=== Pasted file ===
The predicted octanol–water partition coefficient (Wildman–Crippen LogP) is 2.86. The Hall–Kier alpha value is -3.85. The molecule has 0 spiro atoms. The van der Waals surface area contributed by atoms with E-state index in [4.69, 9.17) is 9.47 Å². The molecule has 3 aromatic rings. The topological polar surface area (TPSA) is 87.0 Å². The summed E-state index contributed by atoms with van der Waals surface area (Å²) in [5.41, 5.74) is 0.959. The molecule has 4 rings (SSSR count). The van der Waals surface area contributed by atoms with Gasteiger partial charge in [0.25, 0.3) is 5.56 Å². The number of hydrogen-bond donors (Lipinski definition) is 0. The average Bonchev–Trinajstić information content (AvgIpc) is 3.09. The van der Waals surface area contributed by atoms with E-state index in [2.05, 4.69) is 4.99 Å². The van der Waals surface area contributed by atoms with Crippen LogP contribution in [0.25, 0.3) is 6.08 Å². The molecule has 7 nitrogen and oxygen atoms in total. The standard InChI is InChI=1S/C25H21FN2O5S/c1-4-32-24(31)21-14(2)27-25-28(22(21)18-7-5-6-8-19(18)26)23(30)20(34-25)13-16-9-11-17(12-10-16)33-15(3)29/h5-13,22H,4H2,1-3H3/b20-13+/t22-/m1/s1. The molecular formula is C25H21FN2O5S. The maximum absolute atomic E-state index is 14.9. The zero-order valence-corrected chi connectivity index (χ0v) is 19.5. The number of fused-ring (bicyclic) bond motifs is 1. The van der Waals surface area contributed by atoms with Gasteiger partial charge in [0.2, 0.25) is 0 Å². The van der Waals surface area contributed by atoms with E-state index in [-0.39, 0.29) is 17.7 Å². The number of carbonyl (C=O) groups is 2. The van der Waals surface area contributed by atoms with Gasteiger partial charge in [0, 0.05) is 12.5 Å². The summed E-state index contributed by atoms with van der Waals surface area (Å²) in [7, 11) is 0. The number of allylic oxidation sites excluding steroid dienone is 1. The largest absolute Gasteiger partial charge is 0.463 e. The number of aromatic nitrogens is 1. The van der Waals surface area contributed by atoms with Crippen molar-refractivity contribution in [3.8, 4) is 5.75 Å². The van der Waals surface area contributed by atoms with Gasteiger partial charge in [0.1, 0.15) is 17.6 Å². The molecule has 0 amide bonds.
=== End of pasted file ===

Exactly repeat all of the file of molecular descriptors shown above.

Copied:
The predicted octanol–water partition coefficient (Wildman–Crippen LogP) is 2.86. The Hall–Kier alpha value is -3.85. The molecule has 0 spiro atoms. The van der Waals surface area contributed by atoms with E-state index in [4.69, 9.17) is 9.47 Å². The molecule has 3 aromatic rings. The topological polar surface area (TPSA) is 87.0 Å². The summed E-state index contributed by atoms with van der Waals surface area (Å²) in [5.41, 5.74) is 0.959. The molecule has 4 rings (SSSR count). The van der Waals surface area contributed by atoms with Gasteiger partial charge in [0.25, 0.3) is 5.56 Å². The number of hydrogen-bond donors (Lipinski definition) is 0. The average Bonchev–Trinajstić information content (AvgIpc) is 3.09. The van der Waals surface area contributed by atoms with E-state index in [2.05, 4.69) is 4.99 Å². The van der Waals surface area contributed by atoms with Crippen LogP contribution in [0.25, 0.3) is 6.08 Å². The molecule has 7 nitrogen and oxygen atoms in total. The standard InChI is InChI=1S/C25H21FN2O5S/c1-4-32-24(31)21-14(2)27-25-28(22(21)18-7-5-6-8-19(18)26)23(30)20(34-25)13-16-9-11-17(12-10-16)33-15(3)29/h5-13,22H,4H2,1-3H3/b20-13+/t22-/m1/s1. The molecular formula is C25H21FN2O5S. The maximum absolute atomic E-state index is 14.9. The zero-order valence-corrected chi connectivity index (χ0v) is 19.5. The number of fused-ring (bicyclic) bond motifs is 1. The van der Waals surface area contributed by atoms with Gasteiger partial charge in [0.2, 0.25) is 0 Å². The van der Waals surface area contributed by atoms with E-state index in [-0.39, 0.29) is 17.7 Å². The number of carbonyl (C=O) groups is 2. The van der Waals surface area contributed by atoms with Gasteiger partial charge in [0, 0.05) is 12.5 Å². The summed E-state index contributed by atoms with van der Waals surface area (Å²) in [7, 11) is 0. The number of allylic oxidation sites excluding steroid dienone is 1. The largest absolute Gasteiger partial charge is 0.463 e. The number of aromatic nitrogens is 1. The van der Waals surface area contributed by atoms with Crippen molar-refractivity contribution in [3.8, 4) is 5.75 Å². The van der Waals surface area contributed by atoms with Gasteiger partial charge in [0.1, 0.15) is 17.6 Å². The molecule has 0 amide bonds.